Photochemical reactor modeling: a case-study problem. Although radiation is important in heat transfer, an analogous model can be used in the design of photochemical reactors. The modeling of these reactors….
Under what circumstances, if any, are HCPs justified in overriding a patient’s autonomy or decision making?
While working at a health clinic at a homeless shelter, you discover
that F.C., a 64-yr-old man with tuberculosis (TB), has not been taking
his prescribed medications. He tells you that it is hard for him to get
to the clinic to obtain the medication, much less to keep on a
schedule. You are concerned not only about this patient, but about
the risks for the other people at the shelter, in the park, and at the
meal sites where he often visits.
Ethical/Legal Points for Consideration
• Adherence is a complex issue involving a person’s culture,
values, and beliefs, perceived risk for disease, availability of
resources, access to treatment, and perceived consequences of
failure to adhere to treatment.
• Advocacy for the patient and the community obliges you to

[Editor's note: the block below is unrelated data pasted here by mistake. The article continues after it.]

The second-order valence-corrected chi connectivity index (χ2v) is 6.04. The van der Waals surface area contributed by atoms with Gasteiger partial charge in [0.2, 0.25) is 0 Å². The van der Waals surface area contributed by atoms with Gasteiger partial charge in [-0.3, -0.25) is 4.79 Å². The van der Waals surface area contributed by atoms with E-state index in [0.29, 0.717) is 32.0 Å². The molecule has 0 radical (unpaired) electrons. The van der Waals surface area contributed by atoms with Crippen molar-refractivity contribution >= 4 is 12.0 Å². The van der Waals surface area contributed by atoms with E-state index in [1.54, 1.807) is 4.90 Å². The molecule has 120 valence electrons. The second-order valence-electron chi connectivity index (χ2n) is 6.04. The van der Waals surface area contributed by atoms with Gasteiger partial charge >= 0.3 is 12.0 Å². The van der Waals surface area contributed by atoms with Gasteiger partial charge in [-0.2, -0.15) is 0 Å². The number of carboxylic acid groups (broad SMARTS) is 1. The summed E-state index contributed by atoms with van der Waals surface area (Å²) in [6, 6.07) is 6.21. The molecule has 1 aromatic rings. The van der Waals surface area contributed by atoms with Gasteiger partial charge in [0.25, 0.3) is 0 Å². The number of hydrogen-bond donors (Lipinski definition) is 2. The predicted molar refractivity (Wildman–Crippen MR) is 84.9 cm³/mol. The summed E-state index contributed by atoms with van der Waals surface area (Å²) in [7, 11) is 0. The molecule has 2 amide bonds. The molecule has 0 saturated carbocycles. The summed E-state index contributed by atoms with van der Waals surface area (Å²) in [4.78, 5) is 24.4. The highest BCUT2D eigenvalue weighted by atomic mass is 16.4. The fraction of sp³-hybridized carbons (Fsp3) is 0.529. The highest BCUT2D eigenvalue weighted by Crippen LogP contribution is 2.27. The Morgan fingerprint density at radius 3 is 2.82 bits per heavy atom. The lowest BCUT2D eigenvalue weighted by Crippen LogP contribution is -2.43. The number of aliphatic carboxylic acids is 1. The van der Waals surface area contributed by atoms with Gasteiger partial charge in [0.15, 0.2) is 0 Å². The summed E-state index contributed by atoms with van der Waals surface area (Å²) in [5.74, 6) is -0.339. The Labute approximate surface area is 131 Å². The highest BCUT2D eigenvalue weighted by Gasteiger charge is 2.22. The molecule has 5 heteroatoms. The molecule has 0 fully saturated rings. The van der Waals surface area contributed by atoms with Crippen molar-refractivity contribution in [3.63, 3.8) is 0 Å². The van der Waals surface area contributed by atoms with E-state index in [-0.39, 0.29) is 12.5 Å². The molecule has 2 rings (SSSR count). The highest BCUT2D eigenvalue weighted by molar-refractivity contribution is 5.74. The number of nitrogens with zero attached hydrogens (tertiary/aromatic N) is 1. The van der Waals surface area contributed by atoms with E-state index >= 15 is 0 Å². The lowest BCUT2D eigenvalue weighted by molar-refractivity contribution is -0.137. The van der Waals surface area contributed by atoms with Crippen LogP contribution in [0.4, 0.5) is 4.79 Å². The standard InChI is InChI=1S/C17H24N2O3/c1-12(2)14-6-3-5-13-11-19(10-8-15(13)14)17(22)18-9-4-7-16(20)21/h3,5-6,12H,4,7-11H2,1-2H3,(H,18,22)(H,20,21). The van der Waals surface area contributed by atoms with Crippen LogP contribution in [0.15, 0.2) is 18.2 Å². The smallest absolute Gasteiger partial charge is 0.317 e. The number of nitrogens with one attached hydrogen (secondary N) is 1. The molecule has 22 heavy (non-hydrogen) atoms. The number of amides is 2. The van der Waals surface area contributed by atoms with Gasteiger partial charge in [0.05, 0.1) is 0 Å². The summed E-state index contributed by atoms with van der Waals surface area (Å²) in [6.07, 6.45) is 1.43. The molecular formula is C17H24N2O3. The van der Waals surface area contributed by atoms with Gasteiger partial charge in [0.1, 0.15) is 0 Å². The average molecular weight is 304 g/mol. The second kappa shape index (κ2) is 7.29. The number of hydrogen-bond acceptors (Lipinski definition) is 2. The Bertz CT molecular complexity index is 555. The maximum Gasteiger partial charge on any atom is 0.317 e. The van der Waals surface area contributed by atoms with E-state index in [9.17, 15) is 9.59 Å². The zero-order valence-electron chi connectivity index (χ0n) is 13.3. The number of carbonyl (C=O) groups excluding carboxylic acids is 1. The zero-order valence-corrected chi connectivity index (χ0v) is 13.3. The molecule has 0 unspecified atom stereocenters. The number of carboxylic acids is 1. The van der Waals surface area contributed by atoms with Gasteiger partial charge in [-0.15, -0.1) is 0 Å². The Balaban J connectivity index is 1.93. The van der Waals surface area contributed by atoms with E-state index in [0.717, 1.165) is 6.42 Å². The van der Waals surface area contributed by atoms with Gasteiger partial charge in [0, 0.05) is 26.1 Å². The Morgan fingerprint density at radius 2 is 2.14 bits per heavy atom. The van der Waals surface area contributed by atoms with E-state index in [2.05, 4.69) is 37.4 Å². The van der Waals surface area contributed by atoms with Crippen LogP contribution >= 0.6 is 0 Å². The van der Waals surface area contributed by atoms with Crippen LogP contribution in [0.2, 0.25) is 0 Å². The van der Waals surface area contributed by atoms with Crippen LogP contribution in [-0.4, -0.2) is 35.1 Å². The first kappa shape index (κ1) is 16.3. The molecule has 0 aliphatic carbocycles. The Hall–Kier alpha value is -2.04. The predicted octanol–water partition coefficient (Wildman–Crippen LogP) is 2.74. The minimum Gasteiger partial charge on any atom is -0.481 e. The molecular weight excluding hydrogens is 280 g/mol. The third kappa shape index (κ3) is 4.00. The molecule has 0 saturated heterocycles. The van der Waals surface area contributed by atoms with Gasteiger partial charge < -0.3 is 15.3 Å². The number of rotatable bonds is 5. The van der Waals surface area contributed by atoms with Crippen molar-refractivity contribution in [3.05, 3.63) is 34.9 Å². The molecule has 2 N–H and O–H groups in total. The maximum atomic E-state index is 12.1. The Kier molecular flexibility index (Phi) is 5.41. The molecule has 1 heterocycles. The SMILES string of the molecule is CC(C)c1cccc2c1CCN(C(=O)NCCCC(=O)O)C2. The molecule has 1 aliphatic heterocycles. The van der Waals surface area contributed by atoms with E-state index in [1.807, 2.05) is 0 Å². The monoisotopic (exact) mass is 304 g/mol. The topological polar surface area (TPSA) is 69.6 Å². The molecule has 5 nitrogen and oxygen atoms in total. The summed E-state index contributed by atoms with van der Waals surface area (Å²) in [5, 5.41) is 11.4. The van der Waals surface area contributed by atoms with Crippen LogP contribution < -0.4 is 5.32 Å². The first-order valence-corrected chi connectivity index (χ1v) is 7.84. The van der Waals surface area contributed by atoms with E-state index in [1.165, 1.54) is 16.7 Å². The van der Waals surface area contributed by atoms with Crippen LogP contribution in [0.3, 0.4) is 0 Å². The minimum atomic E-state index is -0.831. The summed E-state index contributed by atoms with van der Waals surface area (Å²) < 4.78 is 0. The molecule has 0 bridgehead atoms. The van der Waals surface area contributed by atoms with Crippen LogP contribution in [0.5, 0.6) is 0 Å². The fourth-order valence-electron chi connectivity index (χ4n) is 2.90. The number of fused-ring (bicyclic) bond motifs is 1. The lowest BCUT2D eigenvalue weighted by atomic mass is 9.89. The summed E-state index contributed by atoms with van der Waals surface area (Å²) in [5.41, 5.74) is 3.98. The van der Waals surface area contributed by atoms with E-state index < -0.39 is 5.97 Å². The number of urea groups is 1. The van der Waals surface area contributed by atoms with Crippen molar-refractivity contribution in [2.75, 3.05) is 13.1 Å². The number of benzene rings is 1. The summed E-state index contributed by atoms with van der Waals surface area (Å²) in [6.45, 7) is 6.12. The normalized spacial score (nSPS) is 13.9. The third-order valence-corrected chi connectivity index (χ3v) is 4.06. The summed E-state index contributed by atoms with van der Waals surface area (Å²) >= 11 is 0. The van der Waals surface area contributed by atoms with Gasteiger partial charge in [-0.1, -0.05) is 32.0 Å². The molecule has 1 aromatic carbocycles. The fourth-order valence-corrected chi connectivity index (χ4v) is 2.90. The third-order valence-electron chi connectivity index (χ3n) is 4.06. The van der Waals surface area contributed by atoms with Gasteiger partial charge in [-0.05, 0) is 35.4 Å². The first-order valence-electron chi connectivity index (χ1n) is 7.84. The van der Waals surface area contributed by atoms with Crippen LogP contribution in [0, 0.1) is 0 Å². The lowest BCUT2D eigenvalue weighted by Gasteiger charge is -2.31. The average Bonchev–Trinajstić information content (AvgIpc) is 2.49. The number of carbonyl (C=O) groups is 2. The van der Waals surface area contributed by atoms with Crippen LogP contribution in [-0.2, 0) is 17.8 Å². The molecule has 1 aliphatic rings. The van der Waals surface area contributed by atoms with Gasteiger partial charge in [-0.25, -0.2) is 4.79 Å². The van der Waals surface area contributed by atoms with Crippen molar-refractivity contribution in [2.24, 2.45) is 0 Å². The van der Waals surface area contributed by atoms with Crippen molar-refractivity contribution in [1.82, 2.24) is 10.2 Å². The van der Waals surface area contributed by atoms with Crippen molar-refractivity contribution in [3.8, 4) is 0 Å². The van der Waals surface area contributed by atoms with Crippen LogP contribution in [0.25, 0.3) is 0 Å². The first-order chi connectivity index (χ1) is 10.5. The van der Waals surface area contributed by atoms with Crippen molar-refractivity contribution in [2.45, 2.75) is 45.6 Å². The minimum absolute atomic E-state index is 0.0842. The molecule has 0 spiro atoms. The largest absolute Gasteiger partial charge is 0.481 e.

involve other members of the health care team, such as social
services, to aid in obtaining resources or support for the patient
to complete a course of treatment.
• Some cities and states have a stepwise legal process for managing
nonadherent TB patients.
• Legally the constitutional right to control one’s own body may be
limited by state and federal obligation to protect public health
and safety. Most of these laws have provisions for the protection
of constitutional rights, such as right to counsel, right to least
restrictive alternative in terms of confinement setting, and right
to prompt judicial review.
• The federal government and many states have provisions for
quarantine, detention, and treatment. With the threats of
bioterrorism and the globalization of exposure to highly lethal
infectious diseases, it seems unlikely that the government’s
power to detain will be removed.
1. What alternatives of care can we offer to F.C.?
2. Under what circumstances, if any, are HCPs justified in
overriding a patient’s autonomy or decision making?